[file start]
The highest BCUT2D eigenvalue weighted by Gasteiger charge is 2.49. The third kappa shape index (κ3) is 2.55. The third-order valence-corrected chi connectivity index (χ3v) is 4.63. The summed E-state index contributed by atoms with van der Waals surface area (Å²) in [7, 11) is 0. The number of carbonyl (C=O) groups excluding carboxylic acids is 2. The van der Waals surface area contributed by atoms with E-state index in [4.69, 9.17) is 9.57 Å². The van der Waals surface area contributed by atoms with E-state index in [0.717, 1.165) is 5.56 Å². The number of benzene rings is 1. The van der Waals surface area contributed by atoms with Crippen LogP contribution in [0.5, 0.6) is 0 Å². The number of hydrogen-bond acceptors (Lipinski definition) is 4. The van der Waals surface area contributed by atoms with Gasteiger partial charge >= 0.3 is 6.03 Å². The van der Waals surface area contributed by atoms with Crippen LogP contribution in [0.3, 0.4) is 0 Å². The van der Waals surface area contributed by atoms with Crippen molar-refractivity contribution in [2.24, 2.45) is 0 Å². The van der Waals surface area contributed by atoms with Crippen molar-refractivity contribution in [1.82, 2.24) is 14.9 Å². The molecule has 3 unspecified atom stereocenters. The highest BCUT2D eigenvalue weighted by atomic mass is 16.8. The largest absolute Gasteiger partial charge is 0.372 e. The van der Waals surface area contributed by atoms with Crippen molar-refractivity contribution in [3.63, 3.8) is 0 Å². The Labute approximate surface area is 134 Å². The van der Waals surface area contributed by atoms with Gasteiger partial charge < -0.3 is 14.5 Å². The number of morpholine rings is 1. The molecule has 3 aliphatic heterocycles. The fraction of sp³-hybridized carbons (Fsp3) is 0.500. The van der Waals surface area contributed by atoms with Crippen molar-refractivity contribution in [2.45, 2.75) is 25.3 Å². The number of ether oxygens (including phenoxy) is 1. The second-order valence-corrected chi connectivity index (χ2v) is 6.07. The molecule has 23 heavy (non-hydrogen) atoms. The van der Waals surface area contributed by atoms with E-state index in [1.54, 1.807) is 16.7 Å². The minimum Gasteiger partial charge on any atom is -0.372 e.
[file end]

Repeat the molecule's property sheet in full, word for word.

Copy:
The highest BCUT2D eigenvalue weighted by Gasteiger charge is 2.49. The third kappa shape index (κ3) is 2.55. The third-order valence-corrected chi connectivity index (χ3v) is 4.63. The summed E-state index contributed by atoms with van der Waals surface area (Å²) in [7, 11) is 0. The number of carbonyl (C=O) groups excluding carboxylic acids is 2. The van der Waals surface area contributed by atoms with E-state index in [4.69, 9.17) is 9.57 Å². The van der Waals surface area contributed by atoms with E-state index in [0.717, 1.165) is 5.56 Å². The number of benzene rings is 1. The van der Waals surface area contributed by atoms with Crippen LogP contribution in [0.5, 0.6) is 0 Å². The number of hydrogen-bond acceptors (Lipinski definition) is 4. The van der Waals surface area contributed by atoms with Gasteiger partial charge >= 0.3 is 6.03 Å². The van der Waals surface area contributed by atoms with Crippen LogP contribution in [0.3, 0.4) is 0 Å². The van der Waals surface area contributed by atoms with Crippen molar-refractivity contribution in [2.24, 2.45) is 0 Å². The van der Waals surface area contributed by atoms with Crippen molar-refractivity contribution in [1.82, 2.24) is 14.9 Å². The molecule has 3 unspecified atom stereocenters. The highest BCUT2D eigenvalue weighted by atomic mass is 16.8. The largest absolute Gasteiger partial charge is 0.372 e. The van der Waals surface area contributed by atoms with Crippen molar-refractivity contribution in [3.63, 3.8) is 0 Å². The Labute approximate surface area is 134 Å². The van der Waals surface area contributed by atoms with Gasteiger partial charge < -0.3 is 14.5 Å². The number of morpholine rings is 1. The molecule has 3 aliphatic heterocycles. The fraction of sp³-hybridized carbons (Fsp3) is 0.500. The van der Waals surface area contributed by atoms with Crippen molar-refractivity contribution in [2.45, 2.75) is 25.3 Å². The number of ether oxygens (including phenoxy) is 1. The second-order valence-corrected chi connectivity index (χ2v) is 6.07. The molecule has 23 heavy (non-hydrogen) atoms. The van der Waals surface area contributed by atoms with E-state index in [1.54, 1.807) is 16.7 Å². The minimum Gasteiger partial charge on any atom is -0.372 e.